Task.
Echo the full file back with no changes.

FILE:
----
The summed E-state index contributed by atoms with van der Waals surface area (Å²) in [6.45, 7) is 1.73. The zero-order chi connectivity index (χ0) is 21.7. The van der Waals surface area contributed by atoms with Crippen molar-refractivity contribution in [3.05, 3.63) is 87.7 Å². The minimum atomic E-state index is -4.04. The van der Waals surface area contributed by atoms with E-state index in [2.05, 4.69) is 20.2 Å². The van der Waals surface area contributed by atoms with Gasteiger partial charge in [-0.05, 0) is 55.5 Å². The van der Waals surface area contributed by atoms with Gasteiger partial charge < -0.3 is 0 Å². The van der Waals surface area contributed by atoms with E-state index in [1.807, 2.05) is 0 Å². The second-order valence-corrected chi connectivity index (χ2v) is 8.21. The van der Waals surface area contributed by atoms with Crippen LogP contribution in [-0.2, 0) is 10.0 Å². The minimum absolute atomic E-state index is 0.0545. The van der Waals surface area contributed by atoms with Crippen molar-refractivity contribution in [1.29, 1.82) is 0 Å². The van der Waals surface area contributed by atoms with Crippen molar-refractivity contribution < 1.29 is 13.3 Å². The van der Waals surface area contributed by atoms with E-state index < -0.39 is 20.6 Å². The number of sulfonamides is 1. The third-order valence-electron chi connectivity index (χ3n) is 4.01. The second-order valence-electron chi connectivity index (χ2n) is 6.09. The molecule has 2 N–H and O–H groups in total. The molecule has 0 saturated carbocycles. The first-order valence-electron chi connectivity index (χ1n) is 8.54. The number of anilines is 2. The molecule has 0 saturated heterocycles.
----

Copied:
The summed E-state index contributed by atoms with van der Waals surface area (Å²) in [6.45, 7) is 1.73. The zero-order chi connectivity index (χ0) is 21.7. The van der Waals surface area contributed by atoms with Crippen molar-refractivity contribution in [3.05, 3.63) is 87.7 Å². The minimum atomic E-state index is -4.04. The van der Waals surface area contributed by atoms with E-state index in [2.05, 4.69) is 20.2 Å². The van der Waals surface area contributed by atoms with Gasteiger partial charge in [-0.05, 0) is 55.5 Å². The van der Waals surface area contributed by atoms with Gasteiger partial charge < -0.3 is 0 Å². The van der Waals surface area contributed by atoms with E-state index in [1.807, 2.05) is 0 Å². The second-order valence-corrected chi connectivity index (χ2v) is 8.21. The van der Waals surface area contributed by atoms with Crippen LogP contribution in [-0.2, 0) is 10.0 Å². The minimum absolute atomic E-state index is 0.0545. The van der Waals surface area contributed by atoms with Crippen molar-refractivity contribution in [1.29, 1.82) is 0 Å². The van der Waals surface area contributed by atoms with Crippen molar-refractivity contribution < 1.29 is 13.3 Å². The van der Waals surface area contributed by atoms with E-state index < -0.39 is 20.6 Å². The number of sulfonamides is 1. The third-order valence-electron chi connectivity index (χ3n) is 4.01. The second-order valence-electron chi connectivity index (χ2n) is 6.09. The molecule has 2 N–H and O–H groups in total. The molecule has 0 saturated carbocycles. The first-order valence-electron chi connectivity index (χ1n) is 8.54. The number of anilines is 2. The molecule has 0 saturated heterocycles.